When I was little, my mother had a favourite member of the New Kids on the Block (it was Jordan, in case you really wanted to know). I’m not sure if this was her resistance to getting older or an attempt to bond with me. Regardless, this was an example of what I dealt with as a kid: my mother always wanted to know the latest Seventeen fashion tips, be updated on what was happening at the mall and know which boy bands were considered the best.
I would have loved a mom who was my best friend—someone I shared a bond with and who understood me. Instead, my mother always seemed jealous, clingy and lonely—more interested in bonding over things I thought she had no business knowing anything about. There were many (good) reasons for my mom to be isolated and unhappy back then, but it wasn’t fair that she placed all her happiness on my shoulders.
According to Jenny Brown, the headteacher of a private school in the UK, "mollycoddling" moms who try to act like their daughters' best friends leads to a "generation of damaged teens inadequately equipped for adult life." Brown argues that smothering daughters and “always being there” doesn't prepare them for life outside the home. In response, Joanna Moorhead, who has four daughters of her own, suggests that the real danger is actually when mothers pour their hearts out and over-share with their daughters. She believes young girls should be able to rely on their moms as "their rock," but mothers shouldn’t expect the same in return. Based on my own experiences, I both agree and disagree with Moorhead's sentiment.
When I had my own daughter, as a single parent by choice, I retained strong judgments for the way my mother had been with me as a kid. I didn’t want to do the same with my daughter. I didn’t want her to perceive me as lonely and I didn’t want to rely on her for company. I wanted proper distinctions made between friends your own age and a parent-child relationship.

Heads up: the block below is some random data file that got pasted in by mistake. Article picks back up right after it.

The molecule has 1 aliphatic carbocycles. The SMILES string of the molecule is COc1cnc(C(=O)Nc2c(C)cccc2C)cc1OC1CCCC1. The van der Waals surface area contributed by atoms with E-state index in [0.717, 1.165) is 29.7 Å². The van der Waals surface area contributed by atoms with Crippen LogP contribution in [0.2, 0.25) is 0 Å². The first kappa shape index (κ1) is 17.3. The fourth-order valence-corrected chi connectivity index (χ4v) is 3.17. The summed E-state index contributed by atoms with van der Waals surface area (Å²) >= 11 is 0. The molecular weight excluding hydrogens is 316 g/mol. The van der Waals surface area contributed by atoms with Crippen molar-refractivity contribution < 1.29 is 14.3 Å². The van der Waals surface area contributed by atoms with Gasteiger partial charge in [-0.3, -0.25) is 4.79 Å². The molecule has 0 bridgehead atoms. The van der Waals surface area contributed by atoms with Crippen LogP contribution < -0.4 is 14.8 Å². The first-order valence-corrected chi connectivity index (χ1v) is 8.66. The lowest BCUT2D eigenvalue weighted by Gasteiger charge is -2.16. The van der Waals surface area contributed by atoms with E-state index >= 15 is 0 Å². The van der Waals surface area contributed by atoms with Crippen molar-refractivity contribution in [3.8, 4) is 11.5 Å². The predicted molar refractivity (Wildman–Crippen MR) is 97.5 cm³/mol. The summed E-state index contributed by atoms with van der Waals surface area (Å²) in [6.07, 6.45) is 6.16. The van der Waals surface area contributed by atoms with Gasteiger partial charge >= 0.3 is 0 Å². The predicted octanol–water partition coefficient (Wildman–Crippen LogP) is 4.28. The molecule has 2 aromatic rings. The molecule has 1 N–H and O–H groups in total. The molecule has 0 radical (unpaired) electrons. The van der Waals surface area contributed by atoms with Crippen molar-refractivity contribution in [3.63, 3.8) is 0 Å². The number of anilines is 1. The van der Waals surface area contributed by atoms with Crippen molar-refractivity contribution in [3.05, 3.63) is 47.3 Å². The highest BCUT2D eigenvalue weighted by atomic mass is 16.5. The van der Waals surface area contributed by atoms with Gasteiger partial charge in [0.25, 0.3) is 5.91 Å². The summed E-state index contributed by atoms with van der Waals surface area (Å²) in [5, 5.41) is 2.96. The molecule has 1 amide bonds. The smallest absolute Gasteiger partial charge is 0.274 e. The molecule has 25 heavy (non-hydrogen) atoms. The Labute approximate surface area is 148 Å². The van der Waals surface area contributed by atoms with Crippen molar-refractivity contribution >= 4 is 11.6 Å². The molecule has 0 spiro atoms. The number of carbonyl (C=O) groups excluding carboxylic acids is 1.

At five, my daughter Anna is still young. We get along well; she comes with me to many adult gatherings and is an easygoing kid who loves to socialize. She's a good traveller and we go on little adventures together. She eats well and we go to restaurants or cook interesting meals together. It's just the two of us at home. I’m single and don’t need to share my affections with anyone other than Anna. And here is where the parent-kid versus “BFF” relationship lines get a little blurry.
Anna is the person I make plans with the most. She’s the person I talk to the most. I maintain friendships, but I don’t have other day-to-day relationships. I’m glad our bond is strong and I do think it's healthy. We both have people in our lives whom we call our best friends.
I don’t believe I should rely on my daughter as an emotional support system, but I don’t think that should prevent me from sharing personal details on occasion. For one thing, she asks many pointed questions and I want to give her honest answers. However, my issues are relevant to our lives together and, while I don’t think she should take on the burden of them, in a household of two it's inevitable that she'll be somewhat aware of them. I don’t think upholding a façade of having no problems is realistic. I think having imperfections and experiencing a range of emotions does more for preparing my daughter for the world than hiding those things would. I don’t plan to compete for emotional space when she gets older and has her own problems, but I don't believe in hiding things from her.
My daughter already has independent qualities. I give her a lot of space to explore her friendships, interests and her environment. I think we spend an unusual amount of time together, but I don’t think of her as smothered. I know this will all get tougher to navigate over time, and that mother-daughter relationships are tricky with teenage girls. I expect that parenting my kid through her teens will be emotional and difficult, and I will likely need the support of my friends. However, I no longer think that mother-daughter BFF relationships are a sign of weakness or unhealthiness—I just think there’s a lot of grey area that needs careful consideration first.
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